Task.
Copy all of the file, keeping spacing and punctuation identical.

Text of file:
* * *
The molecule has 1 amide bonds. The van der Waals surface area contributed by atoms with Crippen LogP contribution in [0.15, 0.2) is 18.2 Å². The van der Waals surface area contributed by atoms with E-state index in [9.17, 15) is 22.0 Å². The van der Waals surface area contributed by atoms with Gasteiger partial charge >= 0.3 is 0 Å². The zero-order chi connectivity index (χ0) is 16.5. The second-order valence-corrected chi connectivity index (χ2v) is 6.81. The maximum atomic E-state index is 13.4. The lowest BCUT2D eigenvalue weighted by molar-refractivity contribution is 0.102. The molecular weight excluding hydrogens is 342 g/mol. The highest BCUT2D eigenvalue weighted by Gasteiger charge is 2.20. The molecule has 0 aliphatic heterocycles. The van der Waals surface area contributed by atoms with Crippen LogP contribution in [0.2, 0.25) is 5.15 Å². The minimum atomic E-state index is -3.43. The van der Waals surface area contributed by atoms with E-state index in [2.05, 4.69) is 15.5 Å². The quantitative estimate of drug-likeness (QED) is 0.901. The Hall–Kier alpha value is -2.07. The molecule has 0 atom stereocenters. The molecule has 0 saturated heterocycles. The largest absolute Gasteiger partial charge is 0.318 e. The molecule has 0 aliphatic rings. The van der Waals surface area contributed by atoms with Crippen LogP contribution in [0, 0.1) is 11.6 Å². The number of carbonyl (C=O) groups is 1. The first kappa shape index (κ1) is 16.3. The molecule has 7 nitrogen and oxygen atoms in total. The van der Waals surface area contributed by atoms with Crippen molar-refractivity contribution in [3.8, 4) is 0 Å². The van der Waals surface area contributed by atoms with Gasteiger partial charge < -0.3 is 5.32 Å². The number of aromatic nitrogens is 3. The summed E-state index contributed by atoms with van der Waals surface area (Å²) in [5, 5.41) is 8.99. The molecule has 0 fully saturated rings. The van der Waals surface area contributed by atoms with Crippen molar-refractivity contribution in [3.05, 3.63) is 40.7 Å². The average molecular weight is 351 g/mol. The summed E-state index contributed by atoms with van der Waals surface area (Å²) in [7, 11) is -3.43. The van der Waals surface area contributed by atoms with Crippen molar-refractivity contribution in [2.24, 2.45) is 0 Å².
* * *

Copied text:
The molecule has 1 amide bonds. The van der Waals surface area contributed by atoms with Crippen LogP contribution in [0.15, 0.2) is 18.2 Å². The van der Waals surface area contributed by atoms with E-state index in [9.17, 15) is 22.0 Å². The van der Waals surface area contributed by atoms with Gasteiger partial charge >= 0.3 is 0 Å². The zero-order chi connectivity index (χ0) is 16.5. The second-order valence-corrected chi connectivity index (χ2v) is 6.81. The maximum atomic E-state index is 13.4. The lowest BCUT2D eigenvalue weighted by molar-refractivity contribution is 0.102. The molecular weight excluding hydrogens is 342 g/mol. The highest BCUT2D eigenvalue weighted by Gasteiger charge is 2.20. The molecule has 0 aliphatic heterocycles. The van der Waals surface area contributed by atoms with Crippen LogP contribution in [0.2, 0.25) is 5.15 Å². The minimum atomic E-state index is -3.43. The van der Waals surface area contributed by atoms with E-state index in [2.05, 4.69) is 15.5 Å². The quantitative estimate of drug-likeness (QED) is 0.901. The Hall–Kier alpha value is -2.07. The molecule has 0 atom stereocenters. The molecule has 0 saturated heterocycles. The largest absolute Gasteiger partial charge is 0.318 e. The molecule has 0 aliphatic rings. The van der Waals surface area contributed by atoms with Crippen LogP contribution in [0, 0.1) is 11.6 Å². The number of carbonyl (C=O) groups is 1. The first kappa shape index (κ1) is 16.3. The molecule has 7 nitrogen and oxygen atoms in total. The van der Waals surface area contributed by atoms with Crippen molar-refractivity contribution in [3.8, 4) is 0 Å². The van der Waals surface area contributed by atoms with Gasteiger partial charge < -0.3 is 5.32 Å². The number of aromatic nitrogens is 3. The summed E-state index contributed by atoms with van der Waals surface area (Å²) in [5, 5.41) is 8.99. The molecule has 0 fully saturated rings. The van der Waals surface area contributed by atoms with Crippen molar-refractivity contribution in [3.05, 3.63) is 40.7 Å². The average molecular weight is 351 g/mol. The summed E-state index contributed by atoms with van der Waals surface area (Å²) in [7, 11) is -3.43. The van der Waals surface area contributed by atoms with Crippen molar-refractivity contribution in [2.24, 2.45) is 0 Å².